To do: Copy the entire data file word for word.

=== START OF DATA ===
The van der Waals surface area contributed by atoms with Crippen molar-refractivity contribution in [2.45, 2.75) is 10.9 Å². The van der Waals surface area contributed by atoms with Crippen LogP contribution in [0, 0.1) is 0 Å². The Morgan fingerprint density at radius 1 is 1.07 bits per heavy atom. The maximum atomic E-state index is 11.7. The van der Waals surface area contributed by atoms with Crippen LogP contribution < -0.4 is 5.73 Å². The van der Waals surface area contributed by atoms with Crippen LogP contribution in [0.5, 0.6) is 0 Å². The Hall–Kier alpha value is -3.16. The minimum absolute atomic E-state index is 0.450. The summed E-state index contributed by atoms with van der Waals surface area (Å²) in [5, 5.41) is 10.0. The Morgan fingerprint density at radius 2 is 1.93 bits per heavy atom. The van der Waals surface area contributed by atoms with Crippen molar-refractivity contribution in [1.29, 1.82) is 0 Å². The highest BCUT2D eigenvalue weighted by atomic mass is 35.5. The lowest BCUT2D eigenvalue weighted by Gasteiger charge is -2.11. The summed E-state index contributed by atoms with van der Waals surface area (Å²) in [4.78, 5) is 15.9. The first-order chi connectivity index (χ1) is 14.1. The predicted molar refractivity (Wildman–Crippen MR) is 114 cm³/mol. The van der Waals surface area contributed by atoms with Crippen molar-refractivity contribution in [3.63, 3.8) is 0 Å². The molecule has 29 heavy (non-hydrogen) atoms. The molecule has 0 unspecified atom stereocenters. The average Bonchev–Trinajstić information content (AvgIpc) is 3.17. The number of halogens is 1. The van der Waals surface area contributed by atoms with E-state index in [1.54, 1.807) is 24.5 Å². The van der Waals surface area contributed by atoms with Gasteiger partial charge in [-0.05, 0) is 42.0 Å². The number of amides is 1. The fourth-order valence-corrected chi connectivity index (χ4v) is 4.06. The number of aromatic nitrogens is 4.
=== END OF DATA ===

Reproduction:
The van der Waals surface area contributed by atoms with Crippen molar-refractivity contribution in [2.45, 2.75) is 10.9 Å². The van der Waals surface area contributed by atoms with Crippen LogP contribution in [0, 0.1) is 0 Å². The Morgan fingerprint density at radius 1 is 1.07 bits per heavy atom. The maximum atomic E-state index is 11.7. The van der Waals surface area contributed by atoms with Crippen LogP contribution < -0.4 is 5.73 Å². The van der Waals surface area contributed by atoms with Crippen LogP contribution in [0.5, 0.6) is 0 Å². The Hall–Kier alpha value is -3.16. The minimum absolute atomic E-state index is 0.450. The summed E-state index contributed by atoms with van der Waals surface area (Å²) in [5, 5.41) is 10.0. The Morgan fingerprint density at radius 2 is 1.93 bits per heavy atom. The van der Waals surface area contributed by atoms with Crippen molar-refractivity contribution in [1.29, 1.82) is 0 Å². The highest BCUT2D eigenvalue weighted by atomic mass is 35.5. The lowest BCUT2D eigenvalue weighted by Gasteiger charge is -2.11. The summed E-state index contributed by atoms with van der Waals surface area (Å²) in [4.78, 5) is 15.9. The first-order chi connectivity index (χ1) is 14.1. The predicted molar refractivity (Wildman–Crippen MR) is 114 cm³/mol. The van der Waals surface area contributed by atoms with Crippen molar-refractivity contribution in [3.63, 3.8) is 0 Å². The molecule has 29 heavy (non-hydrogen) atoms. The molecule has 0 unspecified atom stereocenters. The average Bonchev–Trinajstić information content (AvgIpc) is 3.17. The number of halogens is 1. The van der Waals surface area contributed by atoms with E-state index in [1.54, 1.807) is 24.5 Å². The van der Waals surface area contributed by atoms with Gasteiger partial charge in [-0.05, 0) is 42.0 Å². The number of amides is 1. The fourth-order valence-corrected chi connectivity index (χ4v) is 4.06. The number of aromatic nitrogens is 4.